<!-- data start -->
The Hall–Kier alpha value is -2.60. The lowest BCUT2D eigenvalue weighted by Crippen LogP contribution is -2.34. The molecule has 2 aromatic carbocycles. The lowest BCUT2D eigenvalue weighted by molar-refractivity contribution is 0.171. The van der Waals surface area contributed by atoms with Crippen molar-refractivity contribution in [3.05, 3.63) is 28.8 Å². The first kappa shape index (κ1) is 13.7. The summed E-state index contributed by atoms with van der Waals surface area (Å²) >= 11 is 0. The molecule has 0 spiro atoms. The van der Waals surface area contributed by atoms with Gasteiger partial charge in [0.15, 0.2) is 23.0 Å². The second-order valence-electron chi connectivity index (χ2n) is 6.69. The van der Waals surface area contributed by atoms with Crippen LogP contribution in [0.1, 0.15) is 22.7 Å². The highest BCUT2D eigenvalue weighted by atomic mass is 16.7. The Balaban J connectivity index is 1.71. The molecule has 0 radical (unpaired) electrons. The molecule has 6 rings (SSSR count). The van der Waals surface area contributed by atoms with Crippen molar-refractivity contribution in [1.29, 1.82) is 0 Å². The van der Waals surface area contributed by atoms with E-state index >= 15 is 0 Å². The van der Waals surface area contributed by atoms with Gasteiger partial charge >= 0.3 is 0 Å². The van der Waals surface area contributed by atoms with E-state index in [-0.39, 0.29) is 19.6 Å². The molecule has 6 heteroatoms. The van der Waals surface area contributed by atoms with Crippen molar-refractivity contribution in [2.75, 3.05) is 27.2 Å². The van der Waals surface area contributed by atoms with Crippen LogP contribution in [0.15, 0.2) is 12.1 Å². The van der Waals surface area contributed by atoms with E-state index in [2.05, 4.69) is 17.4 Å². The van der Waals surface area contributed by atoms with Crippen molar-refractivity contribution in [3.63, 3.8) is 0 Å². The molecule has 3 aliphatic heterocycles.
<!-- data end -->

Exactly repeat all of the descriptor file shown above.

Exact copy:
The Hall–Kier alpha value is -2.60. The lowest BCUT2D eigenvalue weighted by Crippen LogP contribution is -2.34. The molecule has 2 aromatic carbocycles. The lowest BCUT2D eigenvalue weighted by molar-refractivity contribution is 0.171. The van der Waals surface area contributed by atoms with Crippen molar-refractivity contribution in [3.05, 3.63) is 28.8 Å². The first kappa shape index (κ1) is 13.7. The summed E-state index contributed by atoms with van der Waals surface area (Å²) >= 11 is 0. The molecule has 0 spiro atoms. The van der Waals surface area contributed by atoms with Gasteiger partial charge in [0.15, 0.2) is 23.0 Å². The second-order valence-electron chi connectivity index (χ2n) is 6.69. The van der Waals surface area contributed by atoms with Crippen LogP contribution in [0.1, 0.15) is 22.7 Å². The highest BCUT2D eigenvalue weighted by atomic mass is 16.7. The Balaban J connectivity index is 1.71. The molecule has 0 radical (unpaired) electrons. The molecule has 6 rings (SSSR count). The van der Waals surface area contributed by atoms with Crippen molar-refractivity contribution in [1.29, 1.82) is 0 Å². The van der Waals surface area contributed by atoms with E-state index >= 15 is 0 Å². The van der Waals surface area contributed by atoms with Gasteiger partial charge >= 0.3 is 0 Å². The van der Waals surface area contributed by atoms with E-state index in [-0.39, 0.29) is 19.6 Å². The molecule has 6 heteroatoms. The van der Waals surface area contributed by atoms with Crippen molar-refractivity contribution in [2.75, 3.05) is 27.2 Å². The van der Waals surface area contributed by atoms with Crippen LogP contribution in [0.15, 0.2) is 12.1 Å². The van der Waals surface area contributed by atoms with E-state index in [2.05, 4.69) is 17.4 Å². The van der Waals surface area contributed by atoms with Crippen molar-refractivity contribution in [3.63, 3.8) is 0 Å². The molecule has 3 aliphatic heterocycles.